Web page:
Even with its crumbling façade, there’s no hiding the fact that the Galloway mansion was once a grand residence. Situated on 200 acres near the Chesapeake Bay in Easton, Maryland, this Georgian-style home has been around since 1764.
But time proved unkind to the historic house, and by the 21st century, it was in serious danger. Years of unoccupied neglect and suburban sprawl took their toll on the 255-year-old beauty. It was clear to Christian Neeley, the home’s new owner, that there was only one thing to do: the Galloway needed to be moved.
With help from his parents, Neeley embarked on moving the 800,000-pound mansion 50 miles up the Chesapeake Bay to Queenstown. It was a weekslong mission involving numerous forms of transportation and the cooperation of countless people, utility companies, government organizations, etc. It was a herculean effort—one that caught the eye of people all over the world. Thousands tuned in on social media (video below) to watch the giant brick house make its way up the Chesapeake.
According to The Baltimore Sun, the whole endeavor cost just shy of $1 million, and by last week, the Galloway was safely in her new home in Queenstown.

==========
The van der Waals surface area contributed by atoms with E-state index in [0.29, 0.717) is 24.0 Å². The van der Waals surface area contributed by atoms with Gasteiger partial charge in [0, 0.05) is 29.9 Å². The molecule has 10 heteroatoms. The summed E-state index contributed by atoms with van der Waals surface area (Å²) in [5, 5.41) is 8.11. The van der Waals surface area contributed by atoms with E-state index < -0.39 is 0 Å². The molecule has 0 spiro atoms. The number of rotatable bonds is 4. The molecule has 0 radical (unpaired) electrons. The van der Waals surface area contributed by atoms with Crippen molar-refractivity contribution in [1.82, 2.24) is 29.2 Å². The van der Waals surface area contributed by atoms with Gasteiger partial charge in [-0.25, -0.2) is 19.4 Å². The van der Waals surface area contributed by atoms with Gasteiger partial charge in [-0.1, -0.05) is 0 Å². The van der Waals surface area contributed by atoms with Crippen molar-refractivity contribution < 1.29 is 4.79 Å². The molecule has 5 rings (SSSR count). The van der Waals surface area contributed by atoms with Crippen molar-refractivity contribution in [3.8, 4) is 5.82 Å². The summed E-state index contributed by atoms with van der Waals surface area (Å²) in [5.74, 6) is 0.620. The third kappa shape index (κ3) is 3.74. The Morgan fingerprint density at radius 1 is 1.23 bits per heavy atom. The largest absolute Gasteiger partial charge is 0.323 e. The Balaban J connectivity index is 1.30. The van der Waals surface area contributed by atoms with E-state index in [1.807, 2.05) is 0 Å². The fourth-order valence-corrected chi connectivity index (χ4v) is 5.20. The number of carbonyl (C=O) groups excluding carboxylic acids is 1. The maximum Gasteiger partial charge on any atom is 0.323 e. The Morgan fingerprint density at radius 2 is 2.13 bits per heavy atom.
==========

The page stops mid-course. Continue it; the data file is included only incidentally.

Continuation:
“In order to keep this amazing piece of American history and architecture from succumbing to these forces, we decided to do the seemingly unthinkable—pick the whole house up, brick chimneys and all, drive it six miles through the town of Easton, load it on a barge, and then float it 50 miles through the Chesapeake Bay to its new home in Queenstown, Maryland,” the Neely family’s website, which was built to document the move, explains.
Neeley, who works in cyber security, told The Baltimore Sun that he plans to add two additions to the house in the new location. His goal is to turn it into a family estate once again, this time for himself, his parents, his sister, her children and more.